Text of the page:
Solar Chargers and Solar Lights for Backpacking and Camping

Looking for the best solar charger or solar lighting options for your next backpacking or camping trip? We’re here to help.

The great outdoors. The grandeur of Mother Nature and wide-open expanses. Beautiful vistas… And no power outlets. Here’s an overview of solar charger options for backpacking or camping.

If you’re navigating using GPS, taking photos, or are bringing along other small electronics, you’ll need to carry extra batteries — or carry one of these devices.

Solar Chargers for Camping
CC photo courtesy of chelle

Portable Solar Chargers

Sherpa 120 Adventure Kit – This charger and battery-pack combination offers 27 watts of output and stores 120 watt-hours of power. The collector will fully charge the battery pack in about eight hours of full sunlight. The Sherpa 120 features a fold-out solar collector fitted with metal grommets, so you can secure it to a tent or mount it between trees. You can also link up to three battery packs together. It comes with extra adapters and weighs in at just under four pounds. You can easily charge a laptop and a bevy of smaller electronics with this. It retails for about $560.

Solio Classic Hybrid Solar Charger – The “hybrid” in Solio’s Hybrid solar charger doesn’t mean that it has a gas engine. Rather, it refers to the fact that you can charge it by the sun, from a wall socket, or from your car’s cigarette lighter. The Hybrid features an internal battery pack inside three small, collapsible solar chargers that spread out in a fan shape. It is small and very portable. Their website features a solar calculator to help you determine your power needs. The Classic Hybrid will charge mp3 players, your cell phone, or a GPS receiver, but might have more difficulty with power-inefficient smart phones. It won’t charge a laptop. It weighs just 5.6 ounces and retails for about $100.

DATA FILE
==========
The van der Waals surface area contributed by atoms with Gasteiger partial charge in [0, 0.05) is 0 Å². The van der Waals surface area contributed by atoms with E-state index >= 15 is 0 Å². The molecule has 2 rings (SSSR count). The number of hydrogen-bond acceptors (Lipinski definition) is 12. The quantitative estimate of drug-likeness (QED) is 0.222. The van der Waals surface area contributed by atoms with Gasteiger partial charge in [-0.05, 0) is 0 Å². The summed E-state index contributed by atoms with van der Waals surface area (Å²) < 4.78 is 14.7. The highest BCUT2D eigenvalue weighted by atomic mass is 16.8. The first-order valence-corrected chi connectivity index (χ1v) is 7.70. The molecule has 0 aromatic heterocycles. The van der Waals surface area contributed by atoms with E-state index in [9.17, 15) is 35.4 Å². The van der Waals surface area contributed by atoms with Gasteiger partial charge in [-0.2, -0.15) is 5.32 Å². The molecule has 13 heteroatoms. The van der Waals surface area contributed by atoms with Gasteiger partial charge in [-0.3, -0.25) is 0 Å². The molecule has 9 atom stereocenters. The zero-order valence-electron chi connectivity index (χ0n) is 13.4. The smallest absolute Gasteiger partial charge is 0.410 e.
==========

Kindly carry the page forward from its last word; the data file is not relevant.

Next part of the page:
Restore Portable Power Device – Brunton’s solar charger features two small 100 mA solar panels which fold out compact-style and are attached to a 2200 mAh internal lithium polymer battery that offers 1,000 mAh output. It is micro USB-compatible, but does not come with additional adapters. It can be recharged from your laptop or DC power if the sun won’t show. It is water-resistant and features a rubberized shell and weighs in at 7 ounces. It offers similar performance to the Solio Classic and retails for about $90

Solar Powered Lighting

Solar lights are useful, too. While standard camping gear involves headlamps or flashlights, there are some options for solar-charged lights, or chargers that can power low-wattage lights.

Wagan EL2230 Solar Powered Outdoor Lantern – Wagan’s solar-powered lantern is great for camping. It recharges with a 1-watt mono-crystalline solar panel that is mounted to its handle. It also charges with 12-volt DC power (by plugging the lantern into the outlet of your car’s cigarette lighter, for instance). One full charge powers an LED lantern for 17 hours or an adjustable LED spotlight for 35 hours. Its dimensions are 9” x 4” x 5” and it weighs 2.4 pounds. It retails for around $32.

Hybrid Light Solar Flashlight – No gas engine in this, either. It’s just a name. The manufacturer claims that this flashlight will hold a charge for up to three years, so there’s no need to continuously store it in the sun. It’s a 1-watt LED light that will run for 16 hours on a full charge. It also comes with a backup battery pack. It is waterproof, it floats and retails for about $16.

Solar Rope Lights – These are woven strands of LED lights, powered by a battery which is charged by a small solar collector. You can use them to demarcate your campsite, or light the way if you need to use the bathroom at night. They’re lightweight and coil up, too.

A quick note: remember that with any solar-powered device, you need the sun to be present to charge your device. If you’re headed out into the back of beyond and aren’t going to say, the desert, please remember that having a backup, battery-powered device for redundancy’s sake is more safe and that no piece of equipment can substitute for sound skills and decision-making. Bring a map, some matches, the other eight essentials and your spirit of adventure. Happy camping.

Do you own any of this solar gear? Leave a comment and share your review or experience with it!